I have delivered a number of judgments in these proceedings – see for example [2022] EWHC 1295 (Ch) and [2022] EWHC 2727 (Ch), the latter of which was recently upheld by the Court of Appeal at [2023] EWCA Civ 507. I respectfully refer to and adopt those judgments for the detailed background to these proceedings which I will not repeat. I will also use the same definitions and abbreviations that I have used previously.

Costs budgeting


I did query at the hearing whether the Court could make any meaningful assessment of the parties' future costs in a case of this size and complexity. I was reminded however that on 13 May 2022 I made an Order by consent that costs budgeting would apply to these proceedings. Nevertheless I remain of the view that it is not really possible, save in very broad terms, to assess the reasonableness of particular costs items and that, in a case such as this, it is invidious to do so, particularly as that assessment effectively fixes the recoverable costs of the winning party, subject to exceptional circumstances and any different basis of assessment that is ordered.


Nevertheless, I am obliged by CPR 3.15(2) to make an assessment as to the reasonableness and proportionality of the disputed items. Under CPR 3.15(2) I am only concerned with future costs, not incurred costs. I can record the extent to which incurred costs are agreed, but it is only in relation to budgeted future costs that I am meant to make “ appropriate revisions”. I am able to comment on the incurred costs ( CPR 3.15(4)) and can take such comments into account when considering the reasonableness and proportionality of the budgeted costs ( CPR 3.17(3)(b)). The Additional Defendants invite me to do that in relation to Mr Azima's costs.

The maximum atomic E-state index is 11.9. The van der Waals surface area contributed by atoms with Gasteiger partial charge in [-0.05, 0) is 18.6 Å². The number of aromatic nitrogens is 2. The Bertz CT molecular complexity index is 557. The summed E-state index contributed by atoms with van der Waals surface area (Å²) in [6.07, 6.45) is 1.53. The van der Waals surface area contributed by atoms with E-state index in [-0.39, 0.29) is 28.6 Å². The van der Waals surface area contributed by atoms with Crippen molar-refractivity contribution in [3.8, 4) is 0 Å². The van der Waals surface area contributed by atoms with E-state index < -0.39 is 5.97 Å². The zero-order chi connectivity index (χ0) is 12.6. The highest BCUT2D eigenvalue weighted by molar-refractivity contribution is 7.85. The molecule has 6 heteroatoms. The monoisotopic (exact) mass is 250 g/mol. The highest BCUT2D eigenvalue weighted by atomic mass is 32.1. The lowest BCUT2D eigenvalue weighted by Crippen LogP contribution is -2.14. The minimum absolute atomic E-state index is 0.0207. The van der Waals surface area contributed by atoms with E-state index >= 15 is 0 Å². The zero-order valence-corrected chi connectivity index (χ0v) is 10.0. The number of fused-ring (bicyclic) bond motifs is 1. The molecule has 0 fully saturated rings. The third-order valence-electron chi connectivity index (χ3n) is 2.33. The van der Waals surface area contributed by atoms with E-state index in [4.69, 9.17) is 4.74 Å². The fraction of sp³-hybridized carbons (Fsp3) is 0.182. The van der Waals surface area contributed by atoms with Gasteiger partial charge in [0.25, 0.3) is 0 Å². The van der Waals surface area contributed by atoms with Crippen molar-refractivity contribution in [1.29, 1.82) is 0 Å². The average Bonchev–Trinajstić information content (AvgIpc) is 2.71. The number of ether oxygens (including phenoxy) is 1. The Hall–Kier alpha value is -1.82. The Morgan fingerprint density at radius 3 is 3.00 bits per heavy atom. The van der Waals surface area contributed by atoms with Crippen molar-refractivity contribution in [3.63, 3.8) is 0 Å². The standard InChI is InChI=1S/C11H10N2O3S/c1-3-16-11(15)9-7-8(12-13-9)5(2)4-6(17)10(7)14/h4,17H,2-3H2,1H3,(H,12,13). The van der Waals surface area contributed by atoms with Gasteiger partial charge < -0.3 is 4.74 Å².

However this power to comment on incurred costs is expected to be used “ sparingly” (see para 6.70 of the Chancery Guide). The power was used by Coulson J, as he then was, in CIP Properties (AIPT) Ltd v Galliford Try Infrastructure Ltd [2015] EWHC 481 (TCC) but, as Mr Plewman KC on behalf of Mr Azima submitted, that was a fairly straightforward construction case of the sort of which that Judge had tremendous experience and he was therefore able to assess what would be a reasonable overall level of costs. This case is very different and I think it is impossible for a Judge to have a feel for what would be a reasonable amount of costs to spend overall on this sort of case.


By para 12 of CPR PD 3D, the Court does not undertake a detailed assessment in advance, but rather will consider whether the budgeted costs fall within the range of reasonable and proportionate costs.”